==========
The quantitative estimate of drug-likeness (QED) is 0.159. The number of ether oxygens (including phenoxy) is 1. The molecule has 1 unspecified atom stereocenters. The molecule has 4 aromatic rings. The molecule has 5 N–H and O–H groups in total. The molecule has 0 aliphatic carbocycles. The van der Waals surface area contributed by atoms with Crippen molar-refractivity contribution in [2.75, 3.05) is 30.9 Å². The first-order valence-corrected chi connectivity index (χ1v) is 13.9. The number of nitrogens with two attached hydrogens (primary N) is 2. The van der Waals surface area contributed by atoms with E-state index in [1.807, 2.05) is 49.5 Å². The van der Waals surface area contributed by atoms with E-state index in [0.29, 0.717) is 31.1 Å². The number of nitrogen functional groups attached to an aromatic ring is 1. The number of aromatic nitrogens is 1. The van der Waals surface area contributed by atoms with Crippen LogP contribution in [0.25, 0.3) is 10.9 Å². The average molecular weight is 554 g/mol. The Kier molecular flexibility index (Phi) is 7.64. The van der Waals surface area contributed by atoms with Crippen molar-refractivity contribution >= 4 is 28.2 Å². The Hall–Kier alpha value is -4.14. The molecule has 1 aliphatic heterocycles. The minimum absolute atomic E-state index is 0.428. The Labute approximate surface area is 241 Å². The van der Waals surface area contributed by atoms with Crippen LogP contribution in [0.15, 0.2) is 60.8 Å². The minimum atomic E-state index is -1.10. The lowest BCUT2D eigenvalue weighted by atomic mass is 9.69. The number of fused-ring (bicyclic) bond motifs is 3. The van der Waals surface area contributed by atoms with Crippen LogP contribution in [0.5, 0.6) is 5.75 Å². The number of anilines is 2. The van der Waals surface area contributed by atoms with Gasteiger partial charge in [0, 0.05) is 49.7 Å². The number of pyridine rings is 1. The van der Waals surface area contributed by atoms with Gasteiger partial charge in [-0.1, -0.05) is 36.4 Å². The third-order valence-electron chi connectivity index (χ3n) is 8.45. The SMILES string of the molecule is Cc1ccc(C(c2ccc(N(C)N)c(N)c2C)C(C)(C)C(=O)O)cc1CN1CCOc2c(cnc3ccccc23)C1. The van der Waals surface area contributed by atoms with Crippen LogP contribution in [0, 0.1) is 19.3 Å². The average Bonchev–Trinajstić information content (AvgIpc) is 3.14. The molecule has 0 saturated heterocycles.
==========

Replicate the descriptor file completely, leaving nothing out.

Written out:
The quantitative estimate of drug-likeness (QED) is 0.159. The number of ether oxygens (including phenoxy) is 1. The molecule has 1 unspecified atom stereocenters. The molecule has 4 aromatic rings. The molecule has 5 N–H and O–H groups in total. The molecule has 0 aliphatic carbocycles. The van der Waals surface area contributed by atoms with Crippen molar-refractivity contribution in [2.75, 3.05) is 30.9 Å². The first-order valence-corrected chi connectivity index (χ1v) is 13.9. The number of nitrogens with two attached hydrogens (primary N) is 2. The van der Waals surface area contributed by atoms with E-state index in [1.807, 2.05) is 49.5 Å². The van der Waals surface area contributed by atoms with E-state index in [0.29, 0.717) is 31.1 Å². The number of nitrogen functional groups attached to an aromatic ring is 1. The number of aromatic nitrogens is 1. The van der Waals surface area contributed by atoms with Crippen LogP contribution in [0.25, 0.3) is 10.9 Å². The average molecular weight is 554 g/mol. The Kier molecular flexibility index (Phi) is 7.64. The van der Waals surface area contributed by atoms with Crippen molar-refractivity contribution >= 4 is 28.2 Å². The Hall–Kier alpha value is -4.14. The molecule has 1 aliphatic heterocycles. The minimum absolute atomic E-state index is 0.428. The Labute approximate surface area is 241 Å². The van der Waals surface area contributed by atoms with Crippen LogP contribution in [0.15, 0.2) is 60.8 Å². The minimum atomic E-state index is -1.10. The lowest BCUT2D eigenvalue weighted by atomic mass is 9.69. The number of fused-ring (bicyclic) bond motifs is 3. The van der Waals surface area contributed by atoms with Crippen LogP contribution in [0.5, 0.6) is 5.75 Å². The number of anilines is 2. The van der Waals surface area contributed by atoms with Gasteiger partial charge in [0, 0.05) is 49.7 Å². The number of pyridine rings is 1. The van der Waals surface area contributed by atoms with Gasteiger partial charge in [-0.1, -0.05) is 36.4 Å². The third-order valence-electron chi connectivity index (χ3n) is 8.45. The SMILES string of the molecule is Cc1ccc(C(c2ccc(N(C)N)c(N)c2C)C(C)(C)C(=O)O)cc1CN1CCOc2c(cnc3ccccc23)C1. The van der Waals surface area contributed by atoms with Crippen LogP contribution in [0, 0.1) is 19.3 Å². The average Bonchev–Trinajstić information content (AvgIpc) is 3.14. The molecule has 0 saturated heterocycles.